Why Didn’t The Crusades Succeed?

The reasons for the brevity of the Latin presence in the 12th-century Eastern Mediterranean.

Guy de Lusignan and Saladin in Battle / Mathew Paris, c.1250

The history of the Crusades and the establishment of Latin Christian (Frankish) ‘Crusader States’ along the Eastern Mediterranean littoral has proved enduringly fascinating. Many publications tell the familiar, three-stage story, beginning with the crusaders’ initial successes in conquering Jerusalem in 1099 and the establishment of four Crusader States. Then there is the almost total annihilation of those states after Saladin’s reconquest of Jerusalem in 1187 and, finally, the weaker, lingering presence of the Kingdom of Jerusalem until the eventual fall of Acre in 1291.

Nicholas Morton’s new book draws our attention to the first few decades of the Crusader States’ existence in the early 12th century, in order to shift the question away from the ultimate brevity of the Latin presence in the Eastern Mediterranean, and asks instead: ‘Why didn’t they succeed?’ An answer is suggested through a narrative of the Franks’ ultimately unsuccessful efforts down to 1128 to conquer Aleppo and, in particular, their defeat at the Battle of the Field of Blood, fought in 1119 between the armies of Roger of Salerno, the ruler of Antioch, and Ilghazi, the then new ruler of Aleppo. This book is not, however, a study of one particular battle. Instead, this battle is used as the central point in a discussion of the history of Syria and the Crusader States to 1128 (followed by a final chapter that brings the narrative up to 1187).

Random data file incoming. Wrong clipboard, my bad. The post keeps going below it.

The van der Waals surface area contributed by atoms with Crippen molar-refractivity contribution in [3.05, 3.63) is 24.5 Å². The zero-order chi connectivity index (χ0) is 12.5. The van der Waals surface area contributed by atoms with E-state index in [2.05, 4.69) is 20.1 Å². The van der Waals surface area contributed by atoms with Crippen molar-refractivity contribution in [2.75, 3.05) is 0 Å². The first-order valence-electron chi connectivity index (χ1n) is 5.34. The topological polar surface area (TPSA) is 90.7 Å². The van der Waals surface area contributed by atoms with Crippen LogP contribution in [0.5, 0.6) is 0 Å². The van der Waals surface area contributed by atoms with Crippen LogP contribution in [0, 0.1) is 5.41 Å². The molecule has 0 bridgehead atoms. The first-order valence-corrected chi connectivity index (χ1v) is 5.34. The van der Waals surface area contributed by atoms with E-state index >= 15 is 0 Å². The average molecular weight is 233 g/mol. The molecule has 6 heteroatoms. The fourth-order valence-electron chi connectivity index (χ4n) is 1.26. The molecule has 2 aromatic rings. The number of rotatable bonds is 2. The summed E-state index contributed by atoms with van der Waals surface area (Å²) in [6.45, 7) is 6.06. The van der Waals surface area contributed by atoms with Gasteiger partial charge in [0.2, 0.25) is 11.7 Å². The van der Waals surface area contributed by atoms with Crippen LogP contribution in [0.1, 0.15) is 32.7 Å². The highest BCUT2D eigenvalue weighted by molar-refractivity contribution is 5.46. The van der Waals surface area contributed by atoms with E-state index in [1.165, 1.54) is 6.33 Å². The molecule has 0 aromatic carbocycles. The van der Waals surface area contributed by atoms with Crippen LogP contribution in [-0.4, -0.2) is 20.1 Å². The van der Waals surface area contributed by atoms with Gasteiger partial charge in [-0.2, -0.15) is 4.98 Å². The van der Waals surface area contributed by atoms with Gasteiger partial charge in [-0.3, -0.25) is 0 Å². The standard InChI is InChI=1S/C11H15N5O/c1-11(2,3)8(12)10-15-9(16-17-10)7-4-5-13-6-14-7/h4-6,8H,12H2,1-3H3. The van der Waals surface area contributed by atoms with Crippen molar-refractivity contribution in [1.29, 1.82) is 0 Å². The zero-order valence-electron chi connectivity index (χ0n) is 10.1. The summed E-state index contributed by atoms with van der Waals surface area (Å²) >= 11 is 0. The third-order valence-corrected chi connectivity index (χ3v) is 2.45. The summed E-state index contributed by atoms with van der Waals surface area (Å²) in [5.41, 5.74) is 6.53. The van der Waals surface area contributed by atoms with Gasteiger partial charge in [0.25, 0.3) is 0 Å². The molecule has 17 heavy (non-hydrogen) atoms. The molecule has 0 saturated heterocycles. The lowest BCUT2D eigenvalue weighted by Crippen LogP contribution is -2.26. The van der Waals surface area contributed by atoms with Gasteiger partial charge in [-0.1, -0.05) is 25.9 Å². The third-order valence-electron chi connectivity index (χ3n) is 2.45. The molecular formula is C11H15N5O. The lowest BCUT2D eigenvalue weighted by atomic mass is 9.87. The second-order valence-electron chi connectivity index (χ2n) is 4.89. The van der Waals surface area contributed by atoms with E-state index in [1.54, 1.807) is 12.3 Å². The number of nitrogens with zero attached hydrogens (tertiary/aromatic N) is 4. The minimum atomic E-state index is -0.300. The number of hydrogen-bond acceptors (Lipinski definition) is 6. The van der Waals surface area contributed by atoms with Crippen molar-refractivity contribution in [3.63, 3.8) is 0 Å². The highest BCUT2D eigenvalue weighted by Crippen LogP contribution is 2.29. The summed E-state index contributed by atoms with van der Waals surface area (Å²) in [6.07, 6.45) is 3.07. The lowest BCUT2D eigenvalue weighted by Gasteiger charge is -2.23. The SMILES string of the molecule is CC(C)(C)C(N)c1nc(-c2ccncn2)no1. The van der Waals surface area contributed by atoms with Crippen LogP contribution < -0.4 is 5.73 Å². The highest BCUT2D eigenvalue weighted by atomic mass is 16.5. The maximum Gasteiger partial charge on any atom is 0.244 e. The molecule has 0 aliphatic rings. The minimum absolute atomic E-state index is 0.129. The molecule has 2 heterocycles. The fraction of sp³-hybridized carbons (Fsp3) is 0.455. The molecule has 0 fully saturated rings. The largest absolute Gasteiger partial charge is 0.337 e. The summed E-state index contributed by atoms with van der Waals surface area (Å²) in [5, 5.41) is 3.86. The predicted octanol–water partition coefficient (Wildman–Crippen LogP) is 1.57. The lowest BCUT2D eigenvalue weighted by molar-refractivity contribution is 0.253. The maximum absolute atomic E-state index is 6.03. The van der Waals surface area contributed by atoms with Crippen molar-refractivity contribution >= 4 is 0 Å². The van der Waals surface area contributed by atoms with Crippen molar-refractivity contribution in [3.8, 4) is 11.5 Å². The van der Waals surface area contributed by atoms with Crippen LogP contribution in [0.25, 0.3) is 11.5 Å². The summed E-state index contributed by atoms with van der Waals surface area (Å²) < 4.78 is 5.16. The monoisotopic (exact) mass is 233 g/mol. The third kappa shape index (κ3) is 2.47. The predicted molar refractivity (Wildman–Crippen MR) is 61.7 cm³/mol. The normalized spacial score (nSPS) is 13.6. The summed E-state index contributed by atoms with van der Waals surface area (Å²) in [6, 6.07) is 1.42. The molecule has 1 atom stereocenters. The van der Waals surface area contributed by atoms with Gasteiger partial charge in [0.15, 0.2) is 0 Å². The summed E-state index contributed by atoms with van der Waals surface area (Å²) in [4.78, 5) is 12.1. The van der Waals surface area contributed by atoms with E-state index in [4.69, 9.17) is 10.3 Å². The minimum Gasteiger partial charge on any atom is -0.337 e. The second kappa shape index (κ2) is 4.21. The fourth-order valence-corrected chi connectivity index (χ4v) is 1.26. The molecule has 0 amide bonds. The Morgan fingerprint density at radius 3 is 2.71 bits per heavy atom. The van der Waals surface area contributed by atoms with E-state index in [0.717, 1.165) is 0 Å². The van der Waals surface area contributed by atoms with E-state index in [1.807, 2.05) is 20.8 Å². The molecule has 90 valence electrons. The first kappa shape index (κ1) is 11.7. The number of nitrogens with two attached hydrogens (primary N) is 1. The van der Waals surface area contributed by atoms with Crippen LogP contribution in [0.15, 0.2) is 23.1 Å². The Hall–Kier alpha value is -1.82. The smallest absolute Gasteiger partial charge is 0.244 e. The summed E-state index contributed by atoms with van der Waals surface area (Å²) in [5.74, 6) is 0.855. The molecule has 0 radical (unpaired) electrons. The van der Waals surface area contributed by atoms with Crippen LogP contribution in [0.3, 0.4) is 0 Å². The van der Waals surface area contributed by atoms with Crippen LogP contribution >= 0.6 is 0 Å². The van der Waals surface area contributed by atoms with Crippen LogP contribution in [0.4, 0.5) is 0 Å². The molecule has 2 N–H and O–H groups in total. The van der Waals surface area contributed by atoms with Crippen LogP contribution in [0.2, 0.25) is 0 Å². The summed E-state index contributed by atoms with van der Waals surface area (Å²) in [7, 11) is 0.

Morton offers an impressive overview and does a particularly good job of highlighting the relative strength of some of the Crusader States over that period and the important role that they could play in regional politics. One good example highlighted is when the Frankish ruler of Antioch allied with a number of local Muslim rulers to oppose an army sent by the Seljuq sultan in 1115. An array of sources from a variety of confessional and linguistic backgrounds helps make it clear that, in the history of the Crusader States, Christians were not always on one side and Muslims on the other.

It is unfortunate that Morton never clarifies what ‘success’ might actually have meant to the rulers and inhabitants of the Crusader States in this period. When he concludes, for example, that ‘Complete victory remained a realisable outcome at least until the 1170s’, we have to wonder what – if anything – the many rulers (and would-be rulers) whose stories Morton tells would have considered a ‘complete victory’. Nonetheless, this book offers an admirable and effective overview of many aspects of a crucial period in the history of the Crusader States.

The Field of Blood: The Battle for Aleppo and the Remaking of the Medieval Middle East
Nicholas Morton Basic Books
288pp £22.99
Buy from bookshop.org (affiliate link)


Harry Munt is Lecturer in Medieval History at the University of York.